By John McDevitt and Stephanie Stahl

PHILADELPHIA (CBS) — It’s the first of its kind — a robotics controlled imaging system that can be used on standing or moving horses. It was debuted today at the Penn Vet’s New Bolton Center in Chester County.

The new technology combines robotics and 3-D imaging, that’s easier on the patient whether they have four legs or two.

First, a training horse is led into position between two giant robot c-arms for the demonstration. The target was the horse’s front right leg. The imaging system, called Equimagine, can collect two-dimensional CT images, create three-dimensional images, produce 360-degree digital radiographic studies, and get fluoroscopic images up to 16,000 frames per second.

Dr. Dean Richardson is Professor of Equine Surgery and Chief of Large Animal Surgery at Penn Vet’s New Bolton Center.

“The uniqueness of this technology is that we are going to be able to do horses that are not under anesthesia and get remarkable images,” Richardson said. “It will also open up new areas that we never have able to see before because of the difficulties with imaging certain parts of the equine anatomy. So we think it holds tremendous promise.”

This revolutionary technology allows the horse to stand sedated, but awake.

“It’s much safer for the patient and the level of resolution is much higher than we’ve seen in standard CT scanning,” said Barbara Dallap Schaer, the medical director of the Bolton Center at the University of Pennsylvania.

So the horse won’t be scared by the moving parts. Its eyes are covered, which also helps keep it still. The CT scans provide three-dimensional views of the anatomy.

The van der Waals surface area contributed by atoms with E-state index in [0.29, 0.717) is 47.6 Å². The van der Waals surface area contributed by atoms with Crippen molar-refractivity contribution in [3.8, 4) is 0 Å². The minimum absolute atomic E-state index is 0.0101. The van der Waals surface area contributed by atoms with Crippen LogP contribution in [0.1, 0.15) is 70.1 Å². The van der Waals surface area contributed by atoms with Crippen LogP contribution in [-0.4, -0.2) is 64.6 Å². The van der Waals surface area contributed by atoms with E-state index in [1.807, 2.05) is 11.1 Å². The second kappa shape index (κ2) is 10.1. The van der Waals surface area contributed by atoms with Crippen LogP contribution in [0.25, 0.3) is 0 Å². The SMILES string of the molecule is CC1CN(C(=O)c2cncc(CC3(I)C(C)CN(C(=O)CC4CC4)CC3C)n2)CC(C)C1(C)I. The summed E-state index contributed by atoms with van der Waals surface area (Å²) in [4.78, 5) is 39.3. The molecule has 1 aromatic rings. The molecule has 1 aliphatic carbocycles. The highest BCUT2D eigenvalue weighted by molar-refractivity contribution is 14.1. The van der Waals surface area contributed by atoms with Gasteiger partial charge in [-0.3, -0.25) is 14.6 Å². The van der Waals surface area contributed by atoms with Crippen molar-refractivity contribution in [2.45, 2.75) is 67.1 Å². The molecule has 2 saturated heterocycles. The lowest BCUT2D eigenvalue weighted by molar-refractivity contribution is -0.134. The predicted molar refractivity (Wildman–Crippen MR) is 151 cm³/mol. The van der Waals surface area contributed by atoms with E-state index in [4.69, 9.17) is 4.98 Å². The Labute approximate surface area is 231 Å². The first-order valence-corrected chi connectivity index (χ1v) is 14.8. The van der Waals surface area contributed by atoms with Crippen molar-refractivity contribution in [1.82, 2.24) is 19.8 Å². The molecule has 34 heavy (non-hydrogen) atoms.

Clinical trials could start later in the spring.

Dallap Schaer says the precise imaging system could one day help other animals and even have translational possibilities in human medicine.

“Not just in the field of sports medicine or orthopedic surgery,” she said, “but also in neurology, ophthalmology and internal medicine.”

Dr. Dallap Schaer says robots were brought into the field of Equine imaging because of the existing challenges. A standard CT scanner has a fixed ring and it is a particular size. A large animal has to undergo the risks of general anesthesia.

“We have made plenty of advances in general anesthesia in large animals, but there are still some risks associated with it,” she said. “So the process from recovering from general anesthesia is an athletic event for the horse and the advantages of this system obviously are that we don’t necessarily have to do that.”

For this technology, horses are paving the way for humans. Right now, it just works on patients who are still. Eventually, researchers hope to program it to capture images of a horse or human in motion, yet another new horizon.